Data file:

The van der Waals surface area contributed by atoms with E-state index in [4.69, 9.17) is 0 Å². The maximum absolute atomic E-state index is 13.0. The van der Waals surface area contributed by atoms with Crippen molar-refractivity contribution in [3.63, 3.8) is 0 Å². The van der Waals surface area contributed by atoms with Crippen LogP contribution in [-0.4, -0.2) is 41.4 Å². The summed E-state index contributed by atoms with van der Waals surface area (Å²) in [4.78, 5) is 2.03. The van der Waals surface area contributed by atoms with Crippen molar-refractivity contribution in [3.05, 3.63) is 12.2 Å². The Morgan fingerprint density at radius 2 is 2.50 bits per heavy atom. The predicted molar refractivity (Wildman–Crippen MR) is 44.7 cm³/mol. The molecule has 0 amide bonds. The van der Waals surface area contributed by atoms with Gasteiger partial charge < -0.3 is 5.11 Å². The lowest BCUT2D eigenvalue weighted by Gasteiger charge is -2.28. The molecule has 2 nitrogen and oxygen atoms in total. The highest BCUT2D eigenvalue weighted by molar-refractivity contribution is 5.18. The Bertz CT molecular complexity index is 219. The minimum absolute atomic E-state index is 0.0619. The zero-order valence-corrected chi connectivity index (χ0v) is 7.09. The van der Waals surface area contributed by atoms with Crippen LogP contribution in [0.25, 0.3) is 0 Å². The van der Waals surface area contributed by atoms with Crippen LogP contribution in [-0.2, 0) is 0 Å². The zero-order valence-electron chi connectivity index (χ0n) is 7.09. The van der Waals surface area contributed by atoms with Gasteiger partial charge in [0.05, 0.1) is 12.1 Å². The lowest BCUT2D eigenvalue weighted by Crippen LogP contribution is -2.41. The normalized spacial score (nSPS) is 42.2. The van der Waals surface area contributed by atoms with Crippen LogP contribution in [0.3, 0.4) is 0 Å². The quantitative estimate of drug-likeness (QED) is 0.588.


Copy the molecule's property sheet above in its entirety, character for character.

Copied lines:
The van der Waals surface area contributed by atoms with E-state index in [4.69, 9.17) is 0 Å². The maximum absolute atomic E-state index is 13.0. The van der Waals surface area contributed by atoms with Crippen molar-refractivity contribution in [3.63, 3.8) is 0 Å². The van der Waals surface area contributed by atoms with Crippen LogP contribution in [-0.4, -0.2) is 41.4 Å². The summed E-state index contributed by atoms with van der Waals surface area (Å²) in [4.78, 5) is 2.03. The van der Waals surface area contributed by atoms with Crippen molar-refractivity contribution in [3.05, 3.63) is 12.2 Å². The Morgan fingerprint density at radius 2 is 2.50 bits per heavy atom. The predicted molar refractivity (Wildman–Crippen MR) is 44.7 cm³/mol. The molecule has 0 amide bonds. The van der Waals surface area contributed by atoms with Gasteiger partial charge < -0.3 is 5.11 Å². The lowest BCUT2D eigenvalue weighted by Gasteiger charge is -2.28. The molecule has 2 nitrogen and oxygen atoms in total. The highest BCUT2D eigenvalue weighted by molar-refractivity contribution is 5.18. The Bertz CT molecular complexity index is 219. The minimum absolute atomic E-state index is 0.0619. The zero-order valence-corrected chi connectivity index (χ0v) is 7.09. The van der Waals surface area contributed by atoms with Crippen LogP contribution in [0.25, 0.3) is 0 Å². The van der Waals surface area contributed by atoms with Crippen LogP contribution in [-0.2, 0) is 0 Å². The zero-order valence-electron chi connectivity index (χ0n) is 7.09. The van der Waals surface area contributed by atoms with Gasteiger partial charge in [0.05, 0.1) is 12.1 Å². The lowest BCUT2D eigenvalue weighted by Crippen LogP contribution is -2.41. The normalized spacial score (nSPS) is 42.2. The van der Waals surface area contributed by atoms with Crippen LogP contribution in [0.3, 0.4) is 0 Å². The quantitative estimate of drug-likeness (QED) is 0.588.